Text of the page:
Posts: 542
From: Fort Worth, TX, USA
Registered: Feb 2005

posted 04-22-2011 07:44 PM     Click Here to See the Profile for benguttery   Click Here to Email benguttery     Edit/Delete Message   Reply w/Quote
I am impressed with the notion that we could aim a spy satellite towards space almost 30 years ago. It would seem a ground telescope could have done the job just fine.

kr4mula
Member

Posts: 599
From: Cinci, OH
Registered: Mar 2006

posted 04-25-2011 12:23 PM     Click Here to See the Profile for kr4mula   Click Here to Email kr4mula     Edit/Delete Message   Reply w/Quote
I've heard STS-1 flight directors/controllers specifically mention using "national assets" to image the shuttle damage in orbit, but I suppose they could have meant ground telescopes. Or its entirely possible that they had no idea what assets were used. Really, they would only need to see the photos or just be assured there was no critical damage.

ilbasso
Member

Posts: 1494
From: Greensboro, NC USA
Registered: Feb 2006

posted 04-25-2011 10:18 PM     Click Here to See the Profile for ilbasso   Click Here to Email ilbasso     Edit/Delete Message   Reply w/Quote
We've seen a photo of one spacecraft in flight taken by another, in the spectacular shot of the Mars Phoenix lander descending by parachute as imaged by the Mars Reconnaissance Orbiter.

Spacecraft and cameras intended for photographing ground targets can be slewed to an extent. For example, the Mars orbiters that were designed to photograph at the nadir can be turned to photograph Phobos or Deimos at certain times.

The trick is the timing, when you consider the great relative velocity of the two spacecraft. To avoid blurring the image in a high-velocity encounter, the Cassini Saturn orbiter uses a technique called "skeet shooting" - turning the spacecraft as images are being snapped in rapid succession. In August 2008, Cassini flew over Enceladus at a speed of about 40,000 mph and took remarkably sharp images using this technique. The project scientists said it was like "trying to capture a sharp, unsmeared picture of a roadside billboard about a mile away with a 2,000 mm telephoto lens held out the window of a car moving at 50 mph."

Jay Chladek
Member

Posts: 2211
From: Bellevue, NE, USA
Registered: Aug 2007

posted 04-27-2011 05:29 AM     Click Here to See the Profile for Jay Chladek   Click Here to Email Jay Chladek     Edit/Delete Message   Reply w/Quote
There are some problems with using telescopes on the ground and that involves lighting conditions and atmospheric distortion. Even if one tries to snap pictures of the ISS today (albeit with much smaller telescopes than what the DoD might have access to in 1981) one can really only see the target at night when it is illuminated by sunlight. Once the vehicle passes into shadow, it isn't visible in the normal light spectrum anymore. Infrared is a bit different, but who knows what can be made out from the TPS with that wavelength. Photography in the daytime is even trickier due to the lighting of the atmosphere.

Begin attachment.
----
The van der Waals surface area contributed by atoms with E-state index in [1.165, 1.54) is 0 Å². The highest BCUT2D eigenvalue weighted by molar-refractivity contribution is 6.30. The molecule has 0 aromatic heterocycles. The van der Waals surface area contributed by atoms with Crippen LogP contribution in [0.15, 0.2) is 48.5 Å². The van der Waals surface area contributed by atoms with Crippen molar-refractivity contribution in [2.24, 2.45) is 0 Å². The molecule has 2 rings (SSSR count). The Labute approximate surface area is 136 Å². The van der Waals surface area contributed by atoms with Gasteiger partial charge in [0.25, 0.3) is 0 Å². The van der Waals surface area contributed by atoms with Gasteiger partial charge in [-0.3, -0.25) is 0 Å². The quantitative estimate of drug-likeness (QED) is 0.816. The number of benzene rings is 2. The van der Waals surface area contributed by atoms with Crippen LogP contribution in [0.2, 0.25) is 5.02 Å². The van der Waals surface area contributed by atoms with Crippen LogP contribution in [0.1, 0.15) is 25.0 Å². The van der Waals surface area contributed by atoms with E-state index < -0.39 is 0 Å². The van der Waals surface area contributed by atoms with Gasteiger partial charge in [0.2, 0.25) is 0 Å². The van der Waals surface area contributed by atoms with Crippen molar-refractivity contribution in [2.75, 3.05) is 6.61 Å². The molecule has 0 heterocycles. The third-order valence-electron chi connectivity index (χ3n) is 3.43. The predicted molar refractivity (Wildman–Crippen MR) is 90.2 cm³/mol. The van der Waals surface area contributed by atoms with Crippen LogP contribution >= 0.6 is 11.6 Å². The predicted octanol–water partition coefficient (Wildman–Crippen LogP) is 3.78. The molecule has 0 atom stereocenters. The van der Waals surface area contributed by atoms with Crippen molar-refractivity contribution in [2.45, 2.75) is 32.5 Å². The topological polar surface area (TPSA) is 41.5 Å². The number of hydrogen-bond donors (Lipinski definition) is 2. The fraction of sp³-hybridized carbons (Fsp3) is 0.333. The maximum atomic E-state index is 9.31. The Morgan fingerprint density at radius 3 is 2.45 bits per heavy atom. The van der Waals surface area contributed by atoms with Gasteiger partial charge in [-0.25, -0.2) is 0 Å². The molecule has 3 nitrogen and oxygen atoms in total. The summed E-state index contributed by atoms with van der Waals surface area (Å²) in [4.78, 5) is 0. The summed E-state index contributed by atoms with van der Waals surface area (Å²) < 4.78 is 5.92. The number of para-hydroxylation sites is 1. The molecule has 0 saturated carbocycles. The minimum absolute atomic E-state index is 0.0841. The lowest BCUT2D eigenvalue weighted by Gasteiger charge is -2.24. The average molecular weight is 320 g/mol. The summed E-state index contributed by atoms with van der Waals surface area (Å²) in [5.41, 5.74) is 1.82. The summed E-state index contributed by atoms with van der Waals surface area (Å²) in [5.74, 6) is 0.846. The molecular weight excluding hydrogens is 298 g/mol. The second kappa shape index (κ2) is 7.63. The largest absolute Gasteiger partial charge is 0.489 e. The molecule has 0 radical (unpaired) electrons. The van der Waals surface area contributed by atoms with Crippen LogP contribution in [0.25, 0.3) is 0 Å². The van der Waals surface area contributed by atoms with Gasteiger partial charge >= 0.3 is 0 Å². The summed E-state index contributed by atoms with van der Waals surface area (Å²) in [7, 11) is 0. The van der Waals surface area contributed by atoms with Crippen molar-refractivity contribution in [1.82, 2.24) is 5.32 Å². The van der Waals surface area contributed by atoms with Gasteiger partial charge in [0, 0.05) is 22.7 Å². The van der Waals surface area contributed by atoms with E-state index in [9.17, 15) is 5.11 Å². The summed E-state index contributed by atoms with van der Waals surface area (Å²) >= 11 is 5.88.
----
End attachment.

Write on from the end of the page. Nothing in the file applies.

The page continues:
As such, if a satellite were aimed properly, while there are some unique challenges to the task at hand, others are no longer a concern (such as the atmospheric problems). Indeed many things will likely never be known about DoD capabilities in the 1980s, but I think it could have been done.

Paul78zephyr
Member

Posts: 344
From: Hudson, MA
Registered: Jul 2005

posted 05-06-2011 01:33 PM     Click Here to See the Profile for Paul78zephyr     Edit/Delete Message   Reply w/Quote
If we could do all this in April 1981 then why didn't we do it in February 2003? (I'm angry.)

Robert Pearlman
Editor

Posts: 27328
From: Houston, TX
Registered: Nov 1999

posted 05-06-2011 01:41 PM     Click Here to See the Profile for Robert Pearlman   Click Here to Email Robert Pearlman     Edit/Delete Message   Reply w/Quote
NASA engineers discussed via e-mail having military assets image STS-107, but it was decided that the foam strike was not a concern and therefore such imaging was deemed unnecessary.

TaylorR137
New Member

Posts: 3
From: Austin, TX, USA
Registered: Mar 2012

posted 03-27-2012 06:44 PM     Click Here to See the Profile for TaylorR137     Edit/Delete Message   Reply w/Quote
I came across this thread (and forum) while looking into this story and thought I should register to post what I've just heard in a class I'm taking. The professor is Dr. Hans Mark, who was deputy administrator of NASA at the time, and who was previously the director of the National Reconnaissance Office (NRO).

Upon noticing the missing tiles on the OMS in mission control (image), he used the secure telephone in mission control to call the NRO to request they photograph the shuttle with a satellite. It took approximately 12 hours to get the details worked out and return photographs, and in the meantime they tried to decide whether or not to tell the crew.

Jay Chladek
Member

Posts: 2211
From: Bellevue, NE, USA
Registered: Aug 2007

posted 03-27-2012 10:17 PM     Click Here to See the Profile for Jay Chladek   Click Here to Email Jay Chladek     Edit/Delete Message   Reply w/Quote
Could he be more specific than that? I mean, was it a decision whether or not to tell the crew that they imaged their bird, or whether or not they detected anything? Obviously they did not find anything on Columbia's bottom as the chase planes that escorted STS-1 to a landing looked her over and found no problems as I recall.